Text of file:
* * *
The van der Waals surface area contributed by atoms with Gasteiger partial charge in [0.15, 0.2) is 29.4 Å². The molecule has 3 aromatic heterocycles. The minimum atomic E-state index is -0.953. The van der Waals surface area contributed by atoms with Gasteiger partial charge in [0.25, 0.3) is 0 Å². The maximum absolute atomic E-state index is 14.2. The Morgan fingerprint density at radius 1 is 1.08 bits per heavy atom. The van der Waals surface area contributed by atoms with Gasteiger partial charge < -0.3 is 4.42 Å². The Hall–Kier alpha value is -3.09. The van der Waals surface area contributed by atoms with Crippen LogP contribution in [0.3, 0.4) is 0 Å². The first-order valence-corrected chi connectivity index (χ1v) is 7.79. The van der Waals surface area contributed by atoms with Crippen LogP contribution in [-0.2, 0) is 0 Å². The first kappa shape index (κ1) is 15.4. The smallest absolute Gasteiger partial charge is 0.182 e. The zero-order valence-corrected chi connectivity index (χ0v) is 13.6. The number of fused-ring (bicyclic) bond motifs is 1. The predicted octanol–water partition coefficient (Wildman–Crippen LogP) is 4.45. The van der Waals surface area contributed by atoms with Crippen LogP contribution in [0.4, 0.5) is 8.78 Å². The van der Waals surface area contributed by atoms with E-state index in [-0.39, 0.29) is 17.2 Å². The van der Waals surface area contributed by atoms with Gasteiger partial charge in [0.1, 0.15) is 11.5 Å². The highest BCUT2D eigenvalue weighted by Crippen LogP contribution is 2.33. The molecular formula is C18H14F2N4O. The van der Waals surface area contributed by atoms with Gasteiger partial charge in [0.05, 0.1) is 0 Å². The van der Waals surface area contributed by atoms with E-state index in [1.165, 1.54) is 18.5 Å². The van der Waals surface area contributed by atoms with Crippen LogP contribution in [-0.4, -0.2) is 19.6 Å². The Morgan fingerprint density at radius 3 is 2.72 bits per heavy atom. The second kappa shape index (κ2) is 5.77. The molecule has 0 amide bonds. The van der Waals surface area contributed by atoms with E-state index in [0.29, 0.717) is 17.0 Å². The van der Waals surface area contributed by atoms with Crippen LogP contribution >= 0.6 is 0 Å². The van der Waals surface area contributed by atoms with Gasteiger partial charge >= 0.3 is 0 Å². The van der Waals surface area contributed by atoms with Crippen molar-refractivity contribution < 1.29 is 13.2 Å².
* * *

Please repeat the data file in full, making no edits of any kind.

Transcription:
The van der Waals surface area contributed by atoms with Gasteiger partial charge in [0.15, 0.2) is 29.4 Å². The molecule has 3 aromatic heterocycles. The minimum atomic E-state index is -0.953. The van der Waals surface area contributed by atoms with Gasteiger partial charge in [0.25, 0.3) is 0 Å². The maximum absolute atomic E-state index is 14.2. The Morgan fingerprint density at radius 1 is 1.08 bits per heavy atom. The van der Waals surface area contributed by atoms with Gasteiger partial charge < -0.3 is 4.42 Å². The Hall–Kier alpha value is -3.09. The van der Waals surface area contributed by atoms with Crippen LogP contribution in [0.3, 0.4) is 0 Å². The first-order valence-corrected chi connectivity index (χ1v) is 7.79. The van der Waals surface area contributed by atoms with Crippen LogP contribution in [-0.2, 0) is 0 Å². The first kappa shape index (κ1) is 15.4. The smallest absolute Gasteiger partial charge is 0.182 e. The zero-order valence-corrected chi connectivity index (χ0v) is 13.6. The number of fused-ring (bicyclic) bond motifs is 1. The predicted octanol–water partition coefficient (Wildman–Crippen LogP) is 4.45. The van der Waals surface area contributed by atoms with Crippen LogP contribution in [0.4, 0.5) is 8.78 Å². The van der Waals surface area contributed by atoms with E-state index in [-0.39, 0.29) is 17.2 Å². The van der Waals surface area contributed by atoms with Gasteiger partial charge in [0.1, 0.15) is 11.5 Å². The highest BCUT2D eigenvalue weighted by Crippen LogP contribution is 2.33. The molecular formula is C18H14F2N4O. The van der Waals surface area contributed by atoms with Gasteiger partial charge in [0.05, 0.1) is 0 Å². The van der Waals surface area contributed by atoms with E-state index in [1.165, 1.54) is 18.5 Å². The van der Waals surface area contributed by atoms with Crippen LogP contribution in [-0.4, -0.2) is 19.6 Å². The Morgan fingerprint density at radius 3 is 2.72 bits per heavy atom. The second kappa shape index (κ2) is 5.77. The molecule has 0 amide bonds. The van der Waals surface area contributed by atoms with E-state index in [0.29, 0.717) is 17.0 Å². The van der Waals surface area contributed by atoms with Crippen LogP contribution >= 0.6 is 0 Å². The van der Waals surface area contributed by atoms with Gasteiger partial charge >= 0.3 is 0 Å². The van der Waals surface area contributed by atoms with Crippen molar-refractivity contribution < 1.29 is 13.2 Å².